fallen tree and gate
It is difficult to see how the wall had survived.

I took the chance to take another shot of Skippers Bridge, this time from below.

Skippers Bridge in March

I had one last look back down the Esk…

Esk in March

…before heading back to the car first and then to tea and a biscuit.

After Sandy had gone home, I returned to the struggle with my computing situation.  After footling about doing things that didn’t help, I used my brain and found a handy program that would migrate my mail box – contacts, old emails, settings and all at a stroke.  It worked a treat.  I felt better.

A good sort of day would start with a pedal, then have a walk and finish with some music.  This was a good sort of day.  I had already had a pedal and a walk and I finished it off with a Langholm Sings choir practice.  Mrs Tootlepedal was at a rehearsal for her show and other members of the choir were there with her too but we still had a good turnout and with a retired primary school teacher taking the practice (not me), we had a well organised and productive evening.

The wind is already howling round the chimney as I write this so I hope that we still have power tomorrow.

I did catch one flying bird.

flying chaffinch


Published by tootlepedal

Cyclist, retired teacher, curmudgeon, keen amateur photographer.

20 thoughts on “Song cycle day

  1. My experience of Windows 8 (or Windows hate) brings the words ‘avoid’ and ‘plague’ to mind! Fantastic close-ups, and really interesting results with the lens add-on to the J1.

    1. That seems to be the general experience with Windows 8. I am very happy with windos 7 on my laptop. I am hoping for some sunshine to give the J1 a go with my bigger zoom on it.

  2. I think I like the tree in color best and the shot of the flowering currant is excellent. I think your lichen identification for the dog lichen (peltigera horizontalisis) perfect.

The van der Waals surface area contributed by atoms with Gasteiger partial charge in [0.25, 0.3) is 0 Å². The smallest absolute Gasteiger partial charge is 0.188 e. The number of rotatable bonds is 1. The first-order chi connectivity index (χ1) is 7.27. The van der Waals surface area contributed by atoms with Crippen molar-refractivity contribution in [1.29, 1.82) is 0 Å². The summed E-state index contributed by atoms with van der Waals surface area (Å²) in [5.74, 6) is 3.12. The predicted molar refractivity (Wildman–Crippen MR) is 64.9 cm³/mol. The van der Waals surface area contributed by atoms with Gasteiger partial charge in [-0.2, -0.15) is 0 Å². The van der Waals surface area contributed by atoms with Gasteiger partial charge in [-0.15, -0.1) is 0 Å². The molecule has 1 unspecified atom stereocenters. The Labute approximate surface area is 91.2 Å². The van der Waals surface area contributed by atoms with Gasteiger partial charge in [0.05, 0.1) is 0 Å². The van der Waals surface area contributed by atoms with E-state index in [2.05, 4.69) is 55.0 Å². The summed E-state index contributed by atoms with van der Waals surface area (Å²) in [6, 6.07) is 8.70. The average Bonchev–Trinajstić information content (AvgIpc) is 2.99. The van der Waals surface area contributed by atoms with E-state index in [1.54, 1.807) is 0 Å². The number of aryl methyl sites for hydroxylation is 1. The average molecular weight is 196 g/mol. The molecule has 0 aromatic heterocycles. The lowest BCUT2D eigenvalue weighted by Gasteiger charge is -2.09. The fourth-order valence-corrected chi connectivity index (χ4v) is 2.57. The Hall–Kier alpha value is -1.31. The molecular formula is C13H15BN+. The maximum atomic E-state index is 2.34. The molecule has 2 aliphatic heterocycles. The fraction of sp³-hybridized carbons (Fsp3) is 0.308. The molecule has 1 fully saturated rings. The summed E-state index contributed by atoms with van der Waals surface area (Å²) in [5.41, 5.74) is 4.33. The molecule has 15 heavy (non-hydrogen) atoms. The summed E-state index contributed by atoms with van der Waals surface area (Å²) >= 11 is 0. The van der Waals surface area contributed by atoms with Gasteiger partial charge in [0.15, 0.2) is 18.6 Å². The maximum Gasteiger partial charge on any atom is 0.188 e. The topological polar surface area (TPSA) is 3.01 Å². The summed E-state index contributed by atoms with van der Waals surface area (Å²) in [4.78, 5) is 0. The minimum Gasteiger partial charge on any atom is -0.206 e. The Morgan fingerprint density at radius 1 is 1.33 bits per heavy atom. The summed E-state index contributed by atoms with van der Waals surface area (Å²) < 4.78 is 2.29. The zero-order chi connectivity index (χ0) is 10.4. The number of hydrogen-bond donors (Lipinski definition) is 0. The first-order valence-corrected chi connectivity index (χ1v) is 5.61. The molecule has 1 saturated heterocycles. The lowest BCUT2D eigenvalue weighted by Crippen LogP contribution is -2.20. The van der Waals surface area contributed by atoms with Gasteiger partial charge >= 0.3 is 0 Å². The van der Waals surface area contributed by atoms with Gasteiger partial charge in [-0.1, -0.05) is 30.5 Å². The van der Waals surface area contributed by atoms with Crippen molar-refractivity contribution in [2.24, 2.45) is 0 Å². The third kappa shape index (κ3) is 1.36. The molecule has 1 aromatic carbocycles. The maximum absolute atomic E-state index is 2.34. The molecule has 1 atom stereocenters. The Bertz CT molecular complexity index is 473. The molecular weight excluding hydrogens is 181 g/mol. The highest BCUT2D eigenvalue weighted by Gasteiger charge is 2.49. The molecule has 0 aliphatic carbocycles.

The gray ones that look like antlers growing on the branch are oak moss (Evernia prunastri), I think. They are valuable lichens that are gathered from all over Europe and shipped to France to be used in the perfume industry.
    Great macros of the mosses too.Those spore capsules are very small.

  3. I hate to mention it, but I can’t get the first two guest photos to open. I do want to mention, though, that the black and white tree photo is very scary, almost the setting for a movie. I’m so surprised by the atmosphere change when it’s in color! ~SueBee

    1. I don’t know what’s happened to the two photos as they worked all right when I looked just before I posted this reply. Sorry about that. Black and white certainly transforms a scene but I need to do quite a bit more work on my photo editing skills before I get the B&W effect that I am looking for.

  4. Such lovely scenery you enjoyed on your walk. Thank you for sharing with us! And I don’t imagine you “totter along” if you can bike so many miles in a morning! You must be in tip-top shape!

  5. Your local lichens are impressively voluminous – I’ve only taken note of the flat, rock-hugging sorts. I’ll have to take a look about to see what’s lurking in our river valley.

    At another time of year I would be more receptive to the b&w photo, but right now I much prefer the sight of mossy green.

    The stonework pics of gate and bridge are, as always, much appreciated.